The new US-ASEAN Connect initiative was announced at the US-ASEAN Leaders Summit at Sunnylands in February, 2016, attended by President Obama and the leaders of the ten ASEAN nations. Image: PBS News Hour via YouTube.

US-ASEAN Connect: Empowering US-ASEAN Relations

ASEAN

The US and ASEAN have enjoyed close relations for nearly forty years since the former became a Dialogue Partner in 1977. During this time, trade and investment relations between the US and ASEAN have flourished. The US is ASEAN’s third largest trading and investment partner. Conversely, ASEAN is the US’s fourth largest export destination, after Canada, Mexico, and China.

ASEAN has also grown over time to become the seventh largest economy in the world and the third largest in Asia. Growing economic prosperity is transforming the ASEAN region from a mere production base to an important market for US goods. Central to ASEAN’s attractiveness to the US as an export market is its fast growing 635 million population. A burgeoning young population and an expanding middle class in Indonesia and Vietnam also highlight ASEAN’s growing consumption power in the years ahead.

The US-ASEAN relation is poised to take off to greater heights with the announcement of the US-ASEAN Connect initiative in February by President Barack Obama at the US-ASEAN Summit in Sunnylands, CA. The initiative aims to further strengthen the US’s economic engagement in the region through four strategic thrusts or pillars, namely Business Connect, Energy Connect, Innovation Connect, and Policy Connect.

The first pillar seeks to increase commercial engagement between US and ASEAN in selected sectors such as ICT and infrastructure. It will also help to facilitate the ongoing efforts to deepen economic integration within ASEAN by assisting in the implementation the ASEAN Economic Community (AEC). The connectivity, clean energy and energy security goals of ASEAN are supported in the second pillar through assistance for the development of power sectors in ASEAN. The third Connect uses policy support and direct engagement with entrepreneurs to assist in the development of Southeast Asia’s entrepreneurial ecosystem. Finally, the fourth pillar focusses on helping ASEAN countries to create a policy environment that is conducive to trade and investment, digitally enabled innovation and sustainable and equitable economic growth. This includes the provision of capacity building and technical support to ASEAN member states.

Despite the strong commercial interests in the new initiative, there are also geopolitical imperatives underlying the US’s strategic shift for deeper engagement with ASEAN. The rise of China and its increasingly close economic linkages with Southeast Asia is an obvious contributory factor. China is ASEAN’s largest trading partner and is currently negotiating to upgrade its trade agreement with ASEAN. It is also party to the on-going Regional Comprehensive Economic Partnership (RCEP) negotiations, which aims to link the ten member states of ASEAN with its six Free Trade Agreement (FTA) partners – Australia, China, India, Japan, South Korea, and New Zealand.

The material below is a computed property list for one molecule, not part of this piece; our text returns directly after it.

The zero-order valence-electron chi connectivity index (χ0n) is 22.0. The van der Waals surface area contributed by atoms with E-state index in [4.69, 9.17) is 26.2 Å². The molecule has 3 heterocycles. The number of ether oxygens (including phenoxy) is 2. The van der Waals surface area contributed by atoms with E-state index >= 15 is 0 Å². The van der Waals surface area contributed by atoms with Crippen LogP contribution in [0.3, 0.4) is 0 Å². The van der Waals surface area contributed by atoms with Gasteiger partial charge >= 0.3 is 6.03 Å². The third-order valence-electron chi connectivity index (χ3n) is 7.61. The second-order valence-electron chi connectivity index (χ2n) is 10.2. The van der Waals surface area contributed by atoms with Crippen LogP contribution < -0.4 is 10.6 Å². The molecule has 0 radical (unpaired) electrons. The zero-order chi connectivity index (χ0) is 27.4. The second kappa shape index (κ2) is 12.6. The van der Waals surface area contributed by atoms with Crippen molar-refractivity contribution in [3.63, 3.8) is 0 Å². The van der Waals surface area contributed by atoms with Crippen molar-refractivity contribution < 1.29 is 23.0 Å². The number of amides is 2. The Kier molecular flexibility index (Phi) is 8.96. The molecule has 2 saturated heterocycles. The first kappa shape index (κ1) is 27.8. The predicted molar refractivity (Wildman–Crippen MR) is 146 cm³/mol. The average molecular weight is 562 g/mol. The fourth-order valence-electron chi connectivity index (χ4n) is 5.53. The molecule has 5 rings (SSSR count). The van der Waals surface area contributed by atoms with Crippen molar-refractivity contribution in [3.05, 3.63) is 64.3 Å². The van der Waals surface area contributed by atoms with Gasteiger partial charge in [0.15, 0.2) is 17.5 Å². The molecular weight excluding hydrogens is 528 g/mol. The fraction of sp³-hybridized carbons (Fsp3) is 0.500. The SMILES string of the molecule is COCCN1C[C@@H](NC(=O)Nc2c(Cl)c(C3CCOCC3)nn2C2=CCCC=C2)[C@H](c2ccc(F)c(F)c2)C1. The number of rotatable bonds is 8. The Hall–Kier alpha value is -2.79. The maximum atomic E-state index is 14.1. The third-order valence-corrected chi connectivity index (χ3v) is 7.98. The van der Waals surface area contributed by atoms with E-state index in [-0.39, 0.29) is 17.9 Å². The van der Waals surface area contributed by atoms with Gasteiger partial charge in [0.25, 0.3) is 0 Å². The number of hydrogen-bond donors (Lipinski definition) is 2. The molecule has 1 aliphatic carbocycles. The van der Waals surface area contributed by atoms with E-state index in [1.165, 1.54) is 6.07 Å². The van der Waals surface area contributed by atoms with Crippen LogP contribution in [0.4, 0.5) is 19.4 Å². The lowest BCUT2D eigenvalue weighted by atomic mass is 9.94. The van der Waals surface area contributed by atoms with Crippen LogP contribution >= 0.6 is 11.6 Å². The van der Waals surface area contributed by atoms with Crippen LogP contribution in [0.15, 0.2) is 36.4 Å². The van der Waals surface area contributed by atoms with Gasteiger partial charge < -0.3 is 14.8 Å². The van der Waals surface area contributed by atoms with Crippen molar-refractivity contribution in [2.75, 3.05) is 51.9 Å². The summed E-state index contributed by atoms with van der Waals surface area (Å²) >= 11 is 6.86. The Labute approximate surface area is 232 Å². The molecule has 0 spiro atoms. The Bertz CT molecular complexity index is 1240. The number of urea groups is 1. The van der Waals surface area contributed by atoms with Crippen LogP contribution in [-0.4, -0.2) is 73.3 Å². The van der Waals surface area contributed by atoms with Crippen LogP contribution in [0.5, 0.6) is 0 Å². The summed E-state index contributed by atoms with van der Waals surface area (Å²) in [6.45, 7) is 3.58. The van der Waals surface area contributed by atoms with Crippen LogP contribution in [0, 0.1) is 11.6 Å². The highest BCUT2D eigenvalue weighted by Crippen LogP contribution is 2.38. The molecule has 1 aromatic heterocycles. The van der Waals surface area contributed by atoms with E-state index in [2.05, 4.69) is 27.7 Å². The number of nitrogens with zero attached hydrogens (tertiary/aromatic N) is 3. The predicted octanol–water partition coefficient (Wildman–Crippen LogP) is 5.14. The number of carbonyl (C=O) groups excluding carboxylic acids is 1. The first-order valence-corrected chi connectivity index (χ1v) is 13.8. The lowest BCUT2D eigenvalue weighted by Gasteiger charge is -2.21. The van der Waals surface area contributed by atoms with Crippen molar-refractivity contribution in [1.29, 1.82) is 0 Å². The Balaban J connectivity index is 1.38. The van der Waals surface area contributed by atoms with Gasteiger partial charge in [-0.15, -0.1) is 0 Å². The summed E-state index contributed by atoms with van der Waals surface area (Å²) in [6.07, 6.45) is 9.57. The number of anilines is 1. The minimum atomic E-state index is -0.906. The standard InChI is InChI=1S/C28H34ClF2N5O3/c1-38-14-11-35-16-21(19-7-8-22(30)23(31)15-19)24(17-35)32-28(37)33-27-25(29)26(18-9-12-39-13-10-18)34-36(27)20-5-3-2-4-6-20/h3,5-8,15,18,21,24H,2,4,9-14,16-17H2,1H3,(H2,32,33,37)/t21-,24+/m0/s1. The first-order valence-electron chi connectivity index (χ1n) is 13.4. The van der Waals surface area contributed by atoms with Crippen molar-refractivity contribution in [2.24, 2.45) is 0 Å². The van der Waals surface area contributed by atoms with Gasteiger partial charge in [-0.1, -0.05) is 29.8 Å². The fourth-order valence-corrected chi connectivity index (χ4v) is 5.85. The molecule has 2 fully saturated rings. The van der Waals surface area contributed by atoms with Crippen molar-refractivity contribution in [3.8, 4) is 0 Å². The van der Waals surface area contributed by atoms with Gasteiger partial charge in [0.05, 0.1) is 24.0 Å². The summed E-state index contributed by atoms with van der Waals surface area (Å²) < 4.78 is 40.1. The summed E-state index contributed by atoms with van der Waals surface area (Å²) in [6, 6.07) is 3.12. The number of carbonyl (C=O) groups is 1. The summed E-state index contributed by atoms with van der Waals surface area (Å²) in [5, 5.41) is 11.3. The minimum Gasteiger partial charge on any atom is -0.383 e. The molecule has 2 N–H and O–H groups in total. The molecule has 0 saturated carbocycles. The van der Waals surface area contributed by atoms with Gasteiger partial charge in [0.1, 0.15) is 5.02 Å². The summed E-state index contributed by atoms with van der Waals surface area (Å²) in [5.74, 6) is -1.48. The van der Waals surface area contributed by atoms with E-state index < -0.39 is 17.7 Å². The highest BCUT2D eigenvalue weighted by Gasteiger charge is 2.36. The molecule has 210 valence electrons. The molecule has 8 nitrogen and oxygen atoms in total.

The Trans-Pacific Partnership (TPP), in comparison, counts only four ASEAN member states – Brunei, Malaysia, Singapore and Vietnam – as parties to the agreement. The US-ASEAN Connect could potentially be a useful mechanism to promote the TPP and facilitate the US’s expanding economic footprint in the region by supporting structural and policy reforms in potential members such as Indonesia, the Philippines, and Thailand.

The initiative will reap substantive diplomatic payoffs for the US in helping Washington to regain its standing on the economic front. China’s ascendance as ASEAN’s largest trade partner had bolstered Beijing political influence in the region, which gave rise to the misperception of US decline. The hubris surrounding China’s economic growing influence belies the fact that the US holds the largest quantum of foreign direct investment stock in the region. The US-ASEAN Connect effectively puts a public face to mark the US’s longstanding and deep trade and investment links in the region.

The initiative offering new trade and investment ties should therefore be viewed as opportune to help ASEAN achieve its economic integration goals. This in turn will help to foster the region’s economic growth, which will benefit the US’s commercial interests in the region. It is therefore a win-win situation for both to work together to translate the general principles of the US-ASEAN Connect initiative into an economically meaningful action plan. While the new initiative provides a positive signal for deepening US-ASEAN relations, it is the realization of the initiative that will truly lift US-ASEAN relations to newer heights.

Dr. Tham Siew Yean is Senior Fellow at ISEAS-Yusof Ishak Institute, Singapore.